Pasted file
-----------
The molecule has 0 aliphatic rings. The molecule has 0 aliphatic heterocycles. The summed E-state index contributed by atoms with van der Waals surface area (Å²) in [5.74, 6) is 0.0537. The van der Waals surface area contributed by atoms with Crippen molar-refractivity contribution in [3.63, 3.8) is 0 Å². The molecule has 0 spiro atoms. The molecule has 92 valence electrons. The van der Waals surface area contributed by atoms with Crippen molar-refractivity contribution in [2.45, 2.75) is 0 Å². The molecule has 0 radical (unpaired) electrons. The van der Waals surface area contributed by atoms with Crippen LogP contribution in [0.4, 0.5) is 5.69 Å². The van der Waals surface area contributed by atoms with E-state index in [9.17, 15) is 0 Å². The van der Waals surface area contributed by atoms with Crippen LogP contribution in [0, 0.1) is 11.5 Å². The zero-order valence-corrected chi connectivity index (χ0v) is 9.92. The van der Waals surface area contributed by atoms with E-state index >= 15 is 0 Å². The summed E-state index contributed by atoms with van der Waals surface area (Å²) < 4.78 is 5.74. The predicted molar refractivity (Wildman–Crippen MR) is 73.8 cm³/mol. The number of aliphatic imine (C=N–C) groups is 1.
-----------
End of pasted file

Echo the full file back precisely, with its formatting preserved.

The molecule has 0 aliphatic rings. The molecule has 0 aliphatic heterocycles. The summed E-state index contributed by atoms with van der Waals surface area (Å²) in [5.74, 6) is 0.0537. The van der Waals surface area contributed by atoms with Crippen molar-refractivity contribution in [3.63, 3.8) is 0 Å². The molecule has 0 spiro atoms. The molecule has 92 valence electrons. The van der Waals surface area contributed by atoms with Crippen molar-refractivity contribution in [2.45, 2.75) is 0 Å². The molecule has 0 radical (unpaired) electrons. The van der Waals surface area contributed by atoms with Crippen LogP contribution in [0.4, 0.5) is 5.69 Å². The van der Waals surface area contributed by atoms with E-state index in [9.17, 15) is 0 Å². The van der Waals surface area contributed by atoms with Crippen LogP contribution in [0, 0.1) is 11.5 Å². The zero-order valence-corrected chi connectivity index (χ0v) is 9.92. The van der Waals surface area contributed by atoms with E-state index >= 15 is 0 Å². The summed E-state index contributed by atoms with van der Waals surface area (Å²) < 4.78 is 5.74. The predicted molar refractivity (Wildman–Crippen MR) is 73.8 cm³/mol. The number of aliphatic imine (C=N–C) groups is 1.